– Used to say that it is possible for sb/sth to do sth, or for sth to happen: Can you call back tomorrow? He couldn’t answer the question. The stadium can be emptied in four minutes.
– Used to say that sb knows how to do sth: She can speak Spanish. Can he cook?
– Used with the verbs ‘feel’, ‘hear’, ‘see’, ‘smell’, ‘taste’: She could feel a lump in her breast. I can hear music.
– Used to show that sb is allowed to do sth: You can take the car, if you want. We can’t wear jeans at work.
– Used to ask permission to do sth: Can I read your newspaper? Can I take you home?
– (Informal) used to ask sb to help you: Can you help me with this box? Can you feed the cat, please?
– Used in the negative for saying that you are sure sth is not true: That can’t be Mary—she’s in New York. He can’t have slept through all that noise.
– Used to express doubt or surprise: What can they be doing? Can he be serious? Where can she have put it?
– Used to say what sb/sth is often like: It can be quite cold here in winter.
– Used to make suggestions: We can eat in a restaurant, if you like. I can take the car if necessary.
– Used to say that sb must do sth, usually when you are angry: You can shut up or get out!
Can’t be doing with sth: (Informal) used to say that you do not like sth and are unwilling to accept it: I can’t be doing with people who complain all the time.
No can do: (Informal) used to say that you are not able or willing to do sth: Sorry, no can do. I just don’t have the time.
Can / may
Can and cannot (or can’t) are the most common words used for asking for, giving or refusing permission: Can I borrow your calculator? You can come with us if you want to. You can’t park your car there.
May (negative may not) is used as a polite and fairly formal way to ask for or give permission: May I borrow your newspaper? You may come if you wish. It is often used in official signs and rules: Visitors may use the swimming pool between 7 a.m. and 7 p.m. The form mayn’t is almost never used in modern English.
Can / could / be able to / manage
Can is used to say that somebody knows how to do something: Can you play the piano? It is also used with verbs of seeing, noticing, etc.: I can hear someone calling and with passive Infinitives: The DVD can be rented from your local store.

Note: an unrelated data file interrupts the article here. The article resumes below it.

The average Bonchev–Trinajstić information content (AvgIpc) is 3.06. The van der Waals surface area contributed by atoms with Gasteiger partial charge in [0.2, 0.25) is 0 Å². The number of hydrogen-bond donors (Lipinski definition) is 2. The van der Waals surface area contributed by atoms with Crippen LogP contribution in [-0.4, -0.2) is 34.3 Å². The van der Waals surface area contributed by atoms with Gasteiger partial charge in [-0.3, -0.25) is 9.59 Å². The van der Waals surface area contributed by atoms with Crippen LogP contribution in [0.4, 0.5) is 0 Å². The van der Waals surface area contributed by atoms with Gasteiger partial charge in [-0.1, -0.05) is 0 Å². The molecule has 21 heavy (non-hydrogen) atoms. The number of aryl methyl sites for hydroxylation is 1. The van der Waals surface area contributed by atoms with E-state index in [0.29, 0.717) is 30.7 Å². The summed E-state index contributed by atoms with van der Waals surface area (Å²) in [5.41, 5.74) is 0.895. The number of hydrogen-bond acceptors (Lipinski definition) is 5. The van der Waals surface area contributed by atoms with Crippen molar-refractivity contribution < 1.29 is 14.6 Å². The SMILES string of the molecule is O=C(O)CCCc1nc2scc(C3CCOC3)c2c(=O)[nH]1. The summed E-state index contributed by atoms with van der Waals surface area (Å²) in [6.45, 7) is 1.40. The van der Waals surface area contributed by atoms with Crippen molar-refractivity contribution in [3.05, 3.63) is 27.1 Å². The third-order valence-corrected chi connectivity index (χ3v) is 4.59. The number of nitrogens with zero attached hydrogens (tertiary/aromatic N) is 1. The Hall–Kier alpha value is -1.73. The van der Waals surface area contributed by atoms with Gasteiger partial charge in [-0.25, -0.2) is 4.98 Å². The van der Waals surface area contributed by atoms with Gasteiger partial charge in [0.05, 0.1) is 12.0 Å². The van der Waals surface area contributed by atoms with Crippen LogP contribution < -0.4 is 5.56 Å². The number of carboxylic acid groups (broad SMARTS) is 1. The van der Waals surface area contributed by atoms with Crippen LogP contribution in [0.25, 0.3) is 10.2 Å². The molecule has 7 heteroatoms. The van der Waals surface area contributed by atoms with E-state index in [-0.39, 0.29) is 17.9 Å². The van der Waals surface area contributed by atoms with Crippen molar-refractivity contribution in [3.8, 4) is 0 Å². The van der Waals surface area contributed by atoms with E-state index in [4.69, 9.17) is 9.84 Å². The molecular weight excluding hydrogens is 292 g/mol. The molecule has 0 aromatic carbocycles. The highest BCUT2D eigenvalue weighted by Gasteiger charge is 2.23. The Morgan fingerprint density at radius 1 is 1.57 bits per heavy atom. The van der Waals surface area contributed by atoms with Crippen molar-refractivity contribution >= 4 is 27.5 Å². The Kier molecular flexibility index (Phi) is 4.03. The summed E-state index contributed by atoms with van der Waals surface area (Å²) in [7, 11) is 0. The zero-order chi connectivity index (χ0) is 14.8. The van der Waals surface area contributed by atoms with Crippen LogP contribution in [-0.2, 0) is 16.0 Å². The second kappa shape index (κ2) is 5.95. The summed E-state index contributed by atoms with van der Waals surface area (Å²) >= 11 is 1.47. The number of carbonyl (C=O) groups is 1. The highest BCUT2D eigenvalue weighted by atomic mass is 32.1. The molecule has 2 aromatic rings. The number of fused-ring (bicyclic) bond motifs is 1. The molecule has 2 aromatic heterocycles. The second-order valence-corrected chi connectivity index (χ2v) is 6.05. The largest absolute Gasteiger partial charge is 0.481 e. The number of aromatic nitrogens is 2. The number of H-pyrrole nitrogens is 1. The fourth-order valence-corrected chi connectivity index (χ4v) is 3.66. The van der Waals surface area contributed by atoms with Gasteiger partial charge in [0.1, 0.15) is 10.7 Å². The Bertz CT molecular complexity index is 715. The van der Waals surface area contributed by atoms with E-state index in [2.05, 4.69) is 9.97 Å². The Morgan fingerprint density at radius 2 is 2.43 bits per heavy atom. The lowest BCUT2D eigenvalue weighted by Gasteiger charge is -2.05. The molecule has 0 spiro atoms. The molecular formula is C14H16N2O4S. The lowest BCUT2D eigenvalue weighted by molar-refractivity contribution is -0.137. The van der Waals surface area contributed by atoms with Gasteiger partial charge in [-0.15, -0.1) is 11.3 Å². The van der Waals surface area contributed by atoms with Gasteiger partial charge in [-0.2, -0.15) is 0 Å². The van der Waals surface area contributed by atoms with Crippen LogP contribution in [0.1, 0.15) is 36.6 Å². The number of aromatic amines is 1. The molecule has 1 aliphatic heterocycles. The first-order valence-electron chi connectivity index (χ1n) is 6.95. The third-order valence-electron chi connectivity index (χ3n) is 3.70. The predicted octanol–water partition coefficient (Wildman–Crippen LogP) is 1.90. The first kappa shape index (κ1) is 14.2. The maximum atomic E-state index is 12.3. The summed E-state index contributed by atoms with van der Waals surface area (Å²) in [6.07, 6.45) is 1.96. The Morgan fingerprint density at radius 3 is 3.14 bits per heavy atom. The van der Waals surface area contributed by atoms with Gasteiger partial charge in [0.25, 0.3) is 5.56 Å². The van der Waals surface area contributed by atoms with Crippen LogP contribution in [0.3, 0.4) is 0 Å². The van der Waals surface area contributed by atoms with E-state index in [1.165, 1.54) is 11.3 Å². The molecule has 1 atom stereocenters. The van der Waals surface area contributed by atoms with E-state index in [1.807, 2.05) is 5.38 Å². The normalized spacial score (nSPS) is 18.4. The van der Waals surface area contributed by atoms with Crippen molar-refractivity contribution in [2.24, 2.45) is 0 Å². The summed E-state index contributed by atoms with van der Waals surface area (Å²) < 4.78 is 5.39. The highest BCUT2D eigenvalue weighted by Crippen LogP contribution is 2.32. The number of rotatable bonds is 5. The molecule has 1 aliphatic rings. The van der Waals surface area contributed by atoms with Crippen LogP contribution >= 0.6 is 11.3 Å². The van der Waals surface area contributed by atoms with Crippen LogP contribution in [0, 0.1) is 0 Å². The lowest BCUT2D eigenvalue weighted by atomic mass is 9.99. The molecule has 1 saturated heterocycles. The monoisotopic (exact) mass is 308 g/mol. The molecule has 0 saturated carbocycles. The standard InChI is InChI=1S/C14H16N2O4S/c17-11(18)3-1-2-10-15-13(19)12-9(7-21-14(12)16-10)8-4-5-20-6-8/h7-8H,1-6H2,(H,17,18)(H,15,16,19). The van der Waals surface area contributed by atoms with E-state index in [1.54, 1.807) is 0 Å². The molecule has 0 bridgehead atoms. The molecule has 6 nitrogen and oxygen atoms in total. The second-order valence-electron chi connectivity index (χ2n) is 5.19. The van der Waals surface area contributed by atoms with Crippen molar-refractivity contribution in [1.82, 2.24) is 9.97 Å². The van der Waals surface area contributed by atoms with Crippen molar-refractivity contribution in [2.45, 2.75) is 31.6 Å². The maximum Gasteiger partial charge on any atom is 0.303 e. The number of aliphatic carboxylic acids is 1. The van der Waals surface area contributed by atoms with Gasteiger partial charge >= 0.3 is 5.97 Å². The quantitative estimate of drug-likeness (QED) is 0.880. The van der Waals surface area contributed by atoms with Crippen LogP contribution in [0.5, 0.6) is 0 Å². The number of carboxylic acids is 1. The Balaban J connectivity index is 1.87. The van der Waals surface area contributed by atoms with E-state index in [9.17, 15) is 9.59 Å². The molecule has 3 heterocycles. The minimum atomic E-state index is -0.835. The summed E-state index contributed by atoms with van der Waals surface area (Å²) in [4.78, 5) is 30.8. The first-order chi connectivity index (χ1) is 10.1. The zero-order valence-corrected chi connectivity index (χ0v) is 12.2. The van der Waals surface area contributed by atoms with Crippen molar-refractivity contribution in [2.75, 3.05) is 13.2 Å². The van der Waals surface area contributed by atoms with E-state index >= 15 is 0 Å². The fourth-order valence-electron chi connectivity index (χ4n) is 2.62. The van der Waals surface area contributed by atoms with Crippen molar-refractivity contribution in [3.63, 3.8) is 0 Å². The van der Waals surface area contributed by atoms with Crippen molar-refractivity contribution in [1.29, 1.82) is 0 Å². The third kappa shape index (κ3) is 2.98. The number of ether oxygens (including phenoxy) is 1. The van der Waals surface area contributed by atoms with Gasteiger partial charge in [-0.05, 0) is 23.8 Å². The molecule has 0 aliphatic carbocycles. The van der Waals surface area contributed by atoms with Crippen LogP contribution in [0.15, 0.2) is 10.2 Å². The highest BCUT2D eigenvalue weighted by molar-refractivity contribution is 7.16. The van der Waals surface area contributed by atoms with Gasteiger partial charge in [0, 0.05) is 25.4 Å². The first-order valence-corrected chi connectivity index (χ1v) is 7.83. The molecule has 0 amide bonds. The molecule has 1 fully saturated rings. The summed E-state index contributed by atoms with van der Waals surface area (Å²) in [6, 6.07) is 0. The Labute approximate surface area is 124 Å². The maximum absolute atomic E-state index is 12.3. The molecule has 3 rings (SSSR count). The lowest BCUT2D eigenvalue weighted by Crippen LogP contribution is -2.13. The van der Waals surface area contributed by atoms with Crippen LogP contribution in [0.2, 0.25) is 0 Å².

Can or be able to: are used to say that something is possible or that somebody has the opportunity to do something: Can you / are you able to come on Saturday?
You use: “be able to” to form the future and perfect tenses and the Infinitive: You’ll be able to get a taxi outside the station. I haven’t been able to get much work done today.
Could is used to talk about what someone was generally able to do in the past: Our daughter could walk when she was nine months old.
You use “was / were able to or manage” (but not could) when you are saying that something was possible on a particular occasion in the past: I was able to / managed to find some useful books in the library. In negative sentences, “could not” can also be used: We weren’t able to / didn’t manage to / couldn’t get there in time. Could is also used with this meaning with verbs of seeing, noticing, understanding, etc.: I could see there was something wrong.
Could have is used when you are saying that it was possible for somebody to do something in the past but they did not try: I could have won the game but decided to let her win.
1. Used as the past tense of ‘can’: She said that she couldn’t come. I couldn’t hear what they were saying. Sorry, I couldn’t get any more. Note at can1
2. Used to ask if you can do sth: Could I use your phone, please? Could we stop by next week?
3. Used to politely ask sb to do sth for you: Could you baby-sit for us on Friday?
4. Used to show that sth is or might be possible: I could do it now, if you like. Don’t worry—they could have just forgotten to call. You couldn’t have left it on the bus, could you? ‘Have some more cake.’ ‘Oh, I couldn’t, thank you (= I’m too full).’
5. Used to suggest sth: We could write a letter to the director
6. Used to show that you are annoyed that sb did not do sth: They could have let me know they were going to be late!
7. (Informal) used to emphasize how strongly you want to express your feelings: I’m so fed up I could scream! Note at modal
Could do with sth: (Informal) used to say that you need or would like to have sth: I could do with a drink! Her hair could have done with a wash.